April 21, 2022

Russia Effect

Sometimes investing is tough when there’s a humanitarian crisis.  It certainly puts things into perspective for one, but, as crummy as it is to talk about, it also starts affecting the market.  I get it, the humanitarian effect is much worse, but since this is an investing newsletter, we’ll talk about it from that perspective.

As we’ve been talking about all week, we’ve been scouring the earnings reports to get a picture of what is to come.  And while some big-name companies have shut down services in Russia in protest, the result is reduced revenue. 

Netflix reported earnings and they were expecting to gain 2.5 million subscribers, but instead, they lost over 200,000, the first net loss in over a decade.  That wasn’t all due to Russia, but shutting down customers didn’t help the $40 billion loss in capitalization.  It wasn’t all bad for Netflix, but the increase in competition from Disney+ and other streaming services as well as suspending operations in Russia led the streaming giant to lose over 27% in pre-market yesterday.  

While free cash flow was up, Netflix also announced that they will crack down on users sharing passwords.  They estimate over 100 million households globally are using their service without paying.  This isn’t the first time they’ve threatened to do so, but money a 27% drop in share price, while looking at a staggering number of shared passwords just may push the company to take action.  

They also mentioned that they’re running out of markets, so they have to get creative in getting new subscribers, like offering a lower-priced, ad-supported tier.  

Netflix’s bad news wasn’t all a direct result of the Russian invasion of Ukraine, but the longer this conflict goes on, the bigger the humanitarian crisis, and the greater chance of impacting investors and traders like us.   


If Netflix’s growth story changed overnight and they are now a value company, they have a ways to go down before value investors will think they are worth picking up.  Netflix was $700 in Nov. 2021 and now $251.  They broke a yearly low support line.  The next support line is down around $135. 


A 20 Jan 23 $250 put is going for $15.60 per contract.  If NFLX really does fall down to the $135 level, a $1560 trade could reach $19,667 if the stock finishes at $135 or lower on January 20th, 2023.


With the rally on Tuesday, Technology came roaring back to lead the 1-day performance and first the first time in a long time, is in the upper half of the 1-week chart.  Is there a broad-based turnaround happening or was this a one-day phenomenon?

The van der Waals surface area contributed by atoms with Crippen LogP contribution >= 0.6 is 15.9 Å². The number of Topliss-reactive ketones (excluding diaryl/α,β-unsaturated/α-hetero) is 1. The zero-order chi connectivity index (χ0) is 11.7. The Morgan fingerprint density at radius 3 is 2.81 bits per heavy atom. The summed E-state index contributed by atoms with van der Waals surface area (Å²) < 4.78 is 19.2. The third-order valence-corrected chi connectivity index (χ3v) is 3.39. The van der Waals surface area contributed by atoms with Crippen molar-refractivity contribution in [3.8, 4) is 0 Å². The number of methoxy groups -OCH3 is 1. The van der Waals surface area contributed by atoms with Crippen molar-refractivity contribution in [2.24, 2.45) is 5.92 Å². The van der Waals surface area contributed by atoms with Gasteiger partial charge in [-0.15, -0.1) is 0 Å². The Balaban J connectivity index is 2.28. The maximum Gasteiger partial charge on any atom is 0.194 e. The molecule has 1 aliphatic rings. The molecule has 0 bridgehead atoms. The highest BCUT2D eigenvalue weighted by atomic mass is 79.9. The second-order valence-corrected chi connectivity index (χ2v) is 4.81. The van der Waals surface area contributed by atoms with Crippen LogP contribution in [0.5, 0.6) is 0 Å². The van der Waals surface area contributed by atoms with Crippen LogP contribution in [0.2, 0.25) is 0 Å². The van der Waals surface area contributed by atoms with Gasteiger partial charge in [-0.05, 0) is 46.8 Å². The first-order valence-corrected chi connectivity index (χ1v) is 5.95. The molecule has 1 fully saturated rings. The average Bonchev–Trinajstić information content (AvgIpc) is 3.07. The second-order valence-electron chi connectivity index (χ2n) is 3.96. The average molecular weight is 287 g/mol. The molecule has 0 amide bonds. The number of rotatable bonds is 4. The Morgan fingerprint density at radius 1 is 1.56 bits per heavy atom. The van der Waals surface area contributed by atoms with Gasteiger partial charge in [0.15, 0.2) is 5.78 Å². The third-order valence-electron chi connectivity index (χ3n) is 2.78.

Ok, this whole article has been about the struggles of Netflix, but what if we’re completely wrong and Netflix heads higher.  There is an options strategy that allows you to profit off stock moves, as long as the underlying has a strong move either up or down.  

A straddle option play is when you buy a call and a put at the same strike price.  Since you are buying two options at the same time, this has a higher net debit, but as long as the stock moves strongly in one direction, the gain from either the call or put option will offset the loss in the other option. 

straddle option play

Some investors chose this strategy during options seasons if they believe a company, like Netflix, has the chance to make a large move after an announcement or event.  I didn’t know NFLX was going to move 27%+ overnight, but let’s say I assumed that could happen, now let’s look at how we could have played this a couple of days ago.
Rewind to 4/18/22 and NFLX was trading at $337.86.  The 29 APR 22 $337.50 call was $19.70 and the same strike price put was going for $19.45.  Your net debit would have been $3835 per contract to place the trade.

Your net credit received for closing this trade on 4/20/22 would be $11,772.  Subtract the initial debit and you would have a profit of $7937. 


Before getting too excited and putting on straddles on every earnings play, just remember this was a historic day for Netflix and most companies don’t drop by 36% in a day.  If you like the idea of this strategy over earnings though, my advice is to look at companies that tend to have large moves after earnings and determine the average move.  If the average move after earnings is $5, you need to make sure a $5 move will still be profitable since you are buying two opposing option legs. 


If you have any questions, comments, or anything we can help with, reach us at any time.




Editor, Wealthy Investor Society


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